In South Africa, with its strong constitutionally protected human rights regime, this was clearly demonstrated last week when the Land Rights Restitution Amendment Act (LRRAC) was declared invalid by the Constitutional Court.

Other state interventionist programmes, like the Broad-Based Black Economic Empowerment of government, have also failed dismally to address the inequality problem and at best only changed the racial bias of it slightly. As the CFR puts it, it “mostly benefits a small elite connected to the ANC. In all its forms, BEE has had relatively little impact on poverty in the townships or the rural areas.

“Though the income and wealth gap between whites and everybody else has decreased somewhat since 1994, overall income inequality has increased. Among blacks inequality has risen,” the CFR found. (Our emphasis.)

Time for a new approach

The CFR paper concludes, among other things, that “Whatever the outcome of August's elections, the powers of any South African government to bring about radical social change is limited by constitutional checks and balances, just as it is in the United States. Hence, the formal structures of white supremacy could be dismantled quickly, but the effects of three centuries of white supremacy pervade, as they do in the United States.”

For a year or more there have been reports about the growing inequality worldwide, with income and wealth getting ever more concentrated in hands of a smaller percentage of the global population. This results in predictions of a collapse of the present global economic and financial systems and the transition to a post-capitalist society.

Just maybe, as it did with its transition to democracy in 1994, South Africa can again be an inspiration to the rest of the word.

In an address at a business breakfast hosted by Ernst and Young in partnership with the Johannesburg Chamber of Commerce and Industry in Sandton last week, Finance Minister Pravin Gordhan gave some indications of the elements needed to achieve such a development.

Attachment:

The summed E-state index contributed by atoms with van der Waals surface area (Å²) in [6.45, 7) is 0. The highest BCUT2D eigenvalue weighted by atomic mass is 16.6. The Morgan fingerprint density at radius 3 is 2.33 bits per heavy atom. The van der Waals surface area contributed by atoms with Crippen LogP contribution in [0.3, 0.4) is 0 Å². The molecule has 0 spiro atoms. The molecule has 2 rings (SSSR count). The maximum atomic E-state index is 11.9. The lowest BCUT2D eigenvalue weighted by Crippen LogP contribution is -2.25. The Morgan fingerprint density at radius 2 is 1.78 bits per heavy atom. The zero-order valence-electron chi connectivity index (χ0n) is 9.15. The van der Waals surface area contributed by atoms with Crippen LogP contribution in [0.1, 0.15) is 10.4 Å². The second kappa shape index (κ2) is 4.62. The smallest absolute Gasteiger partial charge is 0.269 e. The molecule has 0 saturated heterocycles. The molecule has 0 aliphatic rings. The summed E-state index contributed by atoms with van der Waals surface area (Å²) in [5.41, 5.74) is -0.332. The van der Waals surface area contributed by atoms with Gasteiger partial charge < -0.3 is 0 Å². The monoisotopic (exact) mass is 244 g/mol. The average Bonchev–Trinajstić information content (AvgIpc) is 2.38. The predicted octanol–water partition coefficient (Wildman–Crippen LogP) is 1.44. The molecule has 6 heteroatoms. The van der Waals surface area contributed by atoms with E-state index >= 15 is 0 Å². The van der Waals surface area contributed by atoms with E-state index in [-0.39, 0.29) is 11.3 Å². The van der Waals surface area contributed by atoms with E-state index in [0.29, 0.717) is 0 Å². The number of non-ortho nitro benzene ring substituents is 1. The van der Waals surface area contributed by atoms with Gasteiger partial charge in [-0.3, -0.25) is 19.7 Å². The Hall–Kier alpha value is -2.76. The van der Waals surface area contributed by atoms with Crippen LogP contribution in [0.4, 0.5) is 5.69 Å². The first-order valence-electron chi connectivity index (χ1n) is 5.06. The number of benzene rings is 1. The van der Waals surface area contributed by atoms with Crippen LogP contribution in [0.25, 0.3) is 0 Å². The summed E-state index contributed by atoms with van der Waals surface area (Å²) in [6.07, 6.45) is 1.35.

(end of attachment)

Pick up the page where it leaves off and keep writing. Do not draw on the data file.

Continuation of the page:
These include:

  • Recognising that education is the key to economic development;
  • Concentrating on the positives of what has been achieved rather than on the negatives of what had gone wrong;
  • Government needing to address policy uncertainty, particularly in mining and land legislation;
  • Government, business and labour “getting closer” to an agreement over a national minimum wage and its implementation;
  • On the issue of labour relations, recognising there is a need for parties to find one another “sooner rather than later” where wage agreements are concerned;
  • Strengthening cooperation between labour‚ the government and the private sector to fend off the prospect of a credit rating downgrade in December this year – “things had to be done differently in the second half to retain the investment outlook of the country’s economy”; and
  • Gordhan calling on businesses to commit to the economy and invest in South Africa.

To this we can add that government needs to take a totally new approach to doing things – as was proven with the defeat of the LRRAC in the Constitutional Court.

And as we argue elsewhere, there are alternatives available, like, for instance, assisting people to take transfer of the dwellings where they are living, especially on land owned by the state, either directly or via tribal authorities.

Above all, the time for an economic ‘Codesa’ between all stakeholders is more opportune and needed than ever.

by Piet Coetzer